Pope Francis I: Key facts about the new pontiff
Mario Bergoglio, Archbishop of Buenos Aires, walks onto the St Peter's Balcony as Pope Francis I; the first non-European Pontiff of the church in more than 1,000 years as well as the first Jesuit leader.
Here are some key facts about the first South American Pope elected.
Jorge Mario Bergoglio was born in Buenos Aires, Argentina, on Dec. 17, 1936. He has four brothers and sisters. His father was an Italian immigrant and railway worker, and his mother was a housewife. As a teenager his one lung got infected and it had to be removed.
Prior to becoming Supreme Pontiff, he had been Archbishop of Buenos Aires since 1998, and a cardinal since 2001. At the age of 21 he started studying to become a Jesuit priest. Before becoming Archbishop he taught literature, philosophy, theology, and psychology. He also has a philosophy degree and a master’s degree in chemistry.
The new pope, is an avid a fan of San Lorenzo, one of Argentina's top clubs. As the Archbishop of Buenos Aires he turned down the opportunity to live in the palatial Archbishop’s residence, opting for a simple apartment instead. He cooks his meals and prefers taking the bus.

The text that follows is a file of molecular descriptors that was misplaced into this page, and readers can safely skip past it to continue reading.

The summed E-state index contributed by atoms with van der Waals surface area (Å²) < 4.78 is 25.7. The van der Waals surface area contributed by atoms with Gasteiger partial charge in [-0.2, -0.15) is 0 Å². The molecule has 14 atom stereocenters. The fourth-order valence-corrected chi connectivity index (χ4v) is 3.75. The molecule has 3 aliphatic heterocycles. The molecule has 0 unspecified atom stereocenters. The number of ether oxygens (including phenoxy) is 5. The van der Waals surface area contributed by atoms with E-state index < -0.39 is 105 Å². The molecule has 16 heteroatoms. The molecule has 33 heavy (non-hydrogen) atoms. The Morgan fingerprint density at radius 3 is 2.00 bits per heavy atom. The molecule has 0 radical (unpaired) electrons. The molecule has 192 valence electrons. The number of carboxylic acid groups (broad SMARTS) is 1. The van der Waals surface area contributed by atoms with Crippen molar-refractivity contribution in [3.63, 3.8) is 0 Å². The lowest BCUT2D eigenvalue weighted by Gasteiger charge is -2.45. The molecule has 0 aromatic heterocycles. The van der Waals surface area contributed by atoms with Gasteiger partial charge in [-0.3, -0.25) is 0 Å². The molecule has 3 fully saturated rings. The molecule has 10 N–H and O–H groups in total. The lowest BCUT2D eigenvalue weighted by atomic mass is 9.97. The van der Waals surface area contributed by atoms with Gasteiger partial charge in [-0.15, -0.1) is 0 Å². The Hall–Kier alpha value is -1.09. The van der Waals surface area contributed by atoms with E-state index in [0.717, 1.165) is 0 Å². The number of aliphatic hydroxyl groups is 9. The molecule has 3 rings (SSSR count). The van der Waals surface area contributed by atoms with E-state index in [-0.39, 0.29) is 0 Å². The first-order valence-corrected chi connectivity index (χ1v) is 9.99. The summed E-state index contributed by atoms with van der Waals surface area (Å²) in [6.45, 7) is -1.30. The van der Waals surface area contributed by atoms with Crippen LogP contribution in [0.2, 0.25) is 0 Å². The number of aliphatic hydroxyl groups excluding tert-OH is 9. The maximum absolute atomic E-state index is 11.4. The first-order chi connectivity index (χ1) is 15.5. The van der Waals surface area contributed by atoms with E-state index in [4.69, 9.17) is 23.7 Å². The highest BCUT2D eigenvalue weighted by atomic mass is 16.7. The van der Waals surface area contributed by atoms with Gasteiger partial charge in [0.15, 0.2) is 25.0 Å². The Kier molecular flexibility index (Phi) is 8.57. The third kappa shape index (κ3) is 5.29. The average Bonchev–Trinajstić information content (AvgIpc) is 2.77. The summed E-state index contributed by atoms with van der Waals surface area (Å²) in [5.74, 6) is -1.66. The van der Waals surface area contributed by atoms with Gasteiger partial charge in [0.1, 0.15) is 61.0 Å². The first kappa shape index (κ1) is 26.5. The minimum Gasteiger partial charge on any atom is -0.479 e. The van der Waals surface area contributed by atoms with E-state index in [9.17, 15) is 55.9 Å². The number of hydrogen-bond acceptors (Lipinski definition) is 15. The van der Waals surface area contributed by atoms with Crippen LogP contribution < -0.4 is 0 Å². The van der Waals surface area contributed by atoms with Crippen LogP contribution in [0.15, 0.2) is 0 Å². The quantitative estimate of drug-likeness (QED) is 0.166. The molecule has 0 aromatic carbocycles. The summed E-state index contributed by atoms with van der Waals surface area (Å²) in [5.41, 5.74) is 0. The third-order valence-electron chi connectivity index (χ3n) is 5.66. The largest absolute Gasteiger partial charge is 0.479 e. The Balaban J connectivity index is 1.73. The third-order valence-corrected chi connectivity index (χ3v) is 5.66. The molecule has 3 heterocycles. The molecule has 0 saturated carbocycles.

Couldn’t prevent Argentina from becoming the first Latin American country to legalize same-sex marriage or stop its president, Cristina Fernandez, from promoting free contraception and artificial insemination.
Shortly before the 2005 Conclave that ultimately Pope Benedict XVI, a human rights lawyer filed a criminal complaint against Bergoglio, accusing him of having been complicit in the 1976 kidnappings of two priests, Orlando Yorio and Francisco Jalics, by Argentina’s military dictatorship. Bergoglio completely denied the claim.